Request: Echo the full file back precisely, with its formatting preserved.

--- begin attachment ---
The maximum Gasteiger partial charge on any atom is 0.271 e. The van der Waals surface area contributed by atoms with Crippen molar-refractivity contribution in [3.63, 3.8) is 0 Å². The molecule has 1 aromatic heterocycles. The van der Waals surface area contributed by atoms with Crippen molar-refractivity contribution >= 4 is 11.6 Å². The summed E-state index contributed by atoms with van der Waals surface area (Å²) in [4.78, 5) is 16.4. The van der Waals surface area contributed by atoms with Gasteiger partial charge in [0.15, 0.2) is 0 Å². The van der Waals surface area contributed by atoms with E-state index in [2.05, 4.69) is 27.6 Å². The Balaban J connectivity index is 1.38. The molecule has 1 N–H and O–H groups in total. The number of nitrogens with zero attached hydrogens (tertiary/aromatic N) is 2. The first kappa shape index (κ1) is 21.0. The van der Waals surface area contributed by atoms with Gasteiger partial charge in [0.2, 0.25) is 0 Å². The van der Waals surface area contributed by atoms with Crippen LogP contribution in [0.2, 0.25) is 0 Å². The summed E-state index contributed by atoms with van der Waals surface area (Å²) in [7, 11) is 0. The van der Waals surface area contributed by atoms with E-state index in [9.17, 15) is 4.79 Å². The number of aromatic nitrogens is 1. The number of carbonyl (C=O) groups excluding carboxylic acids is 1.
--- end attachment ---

The maximum Gasteiger partial charge on any atom is 0.271 e. The van der Waals surface area contributed by atoms with Crippen molar-refractivity contribution in [3.63, 3.8) is 0 Å². The molecule has 1 aromatic heterocycles. The van der Waals surface area contributed by atoms with Crippen molar-refractivity contribution >= 4 is 11.6 Å². The summed E-state index contributed by atoms with van der Waals surface area (Å²) in [4.78, 5) is 16.4. The van der Waals surface area contributed by atoms with Gasteiger partial charge in [0.15, 0.2) is 0 Å². The van der Waals surface area contributed by atoms with E-state index in [2.05, 4.69) is 27.6 Å². The Balaban J connectivity index is 1.38. The molecule has 1 N–H and O–H groups in total. The number of nitrogens with zero attached hydrogens (tertiary/aromatic N) is 2. The first kappa shape index (κ1) is 21.0. The van der Waals surface area contributed by atoms with Gasteiger partial charge in [0.2, 0.25) is 0 Å². The van der Waals surface area contributed by atoms with Crippen LogP contribution in [0.2, 0.25) is 0 Å². The summed E-state index contributed by atoms with van der Waals surface area (Å²) in [7, 11) is 0. The van der Waals surface area contributed by atoms with E-state index in [9.17, 15) is 4.79 Å². The number of aromatic nitrogens is 1. The number of carbonyl (C=O) groups excluding carboxylic acids is 1.